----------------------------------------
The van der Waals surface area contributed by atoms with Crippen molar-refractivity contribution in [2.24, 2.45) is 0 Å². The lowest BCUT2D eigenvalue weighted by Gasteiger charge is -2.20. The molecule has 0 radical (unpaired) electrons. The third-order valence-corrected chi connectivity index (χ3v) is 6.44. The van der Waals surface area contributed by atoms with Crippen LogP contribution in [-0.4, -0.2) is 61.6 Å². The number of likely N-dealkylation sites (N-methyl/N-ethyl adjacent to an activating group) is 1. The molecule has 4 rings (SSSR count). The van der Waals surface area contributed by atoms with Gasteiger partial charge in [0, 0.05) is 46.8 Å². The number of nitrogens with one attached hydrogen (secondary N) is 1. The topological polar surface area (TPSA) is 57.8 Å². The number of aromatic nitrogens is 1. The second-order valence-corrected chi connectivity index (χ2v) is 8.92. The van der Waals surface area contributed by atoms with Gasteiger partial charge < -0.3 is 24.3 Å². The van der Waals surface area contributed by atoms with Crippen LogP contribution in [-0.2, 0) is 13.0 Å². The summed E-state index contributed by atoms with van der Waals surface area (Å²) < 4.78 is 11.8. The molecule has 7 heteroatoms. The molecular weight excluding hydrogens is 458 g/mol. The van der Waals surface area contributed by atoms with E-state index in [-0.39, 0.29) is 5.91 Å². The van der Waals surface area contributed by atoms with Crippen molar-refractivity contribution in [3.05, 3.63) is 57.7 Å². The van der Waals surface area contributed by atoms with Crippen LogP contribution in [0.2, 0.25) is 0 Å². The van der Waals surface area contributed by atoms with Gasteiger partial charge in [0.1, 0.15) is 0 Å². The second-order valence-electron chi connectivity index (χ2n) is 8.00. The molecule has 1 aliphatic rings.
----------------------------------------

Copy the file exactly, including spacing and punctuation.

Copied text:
The van der Waals surface area contributed by atoms with Crippen molar-refractivity contribution in [2.24, 2.45) is 0 Å². The lowest BCUT2D eigenvalue weighted by Gasteiger charge is -2.20. The molecule has 0 radical (unpaired) electrons. The third-order valence-corrected chi connectivity index (χ3v) is 6.44. The van der Waals surface area contributed by atoms with Crippen LogP contribution in [-0.4, -0.2) is 61.6 Å². The number of likely N-dealkylation sites (N-methyl/N-ethyl adjacent to an activating group) is 1. The molecule has 4 rings (SSSR count). The van der Waals surface area contributed by atoms with Gasteiger partial charge in [0, 0.05) is 46.8 Å². The number of nitrogens with one attached hydrogen (secondary N) is 1. The topological polar surface area (TPSA) is 57.8 Å². The number of aromatic nitrogens is 1. The second-order valence-corrected chi connectivity index (χ2v) is 8.92. The van der Waals surface area contributed by atoms with Gasteiger partial charge < -0.3 is 24.3 Å². The van der Waals surface area contributed by atoms with Crippen LogP contribution in [-0.2, 0) is 13.0 Å². The summed E-state index contributed by atoms with van der Waals surface area (Å²) < 4.78 is 11.8. The molecule has 7 heteroatoms. The molecular weight excluding hydrogens is 458 g/mol. The van der Waals surface area contributed by atoms with E-state index in [-0.39, 0.29) is 5.91 Å². The van der Waals surface area contributed by atoms with Crippen molar-refractivity contribution in [3.05, 3.63) is 57.7 Å². The van der Waals surface area contributed by atoms with Crippen LogP contribution in [0.2, 0.25) is 0 Å². The van der Waals surface area contributed by atoms with Gasteiger partial charge in [0.1, 0.15) is 0 Å². The second-order valence-electron chi connectivity index (χ2n) is 8.00. The molecule has 1 aliphatic rings.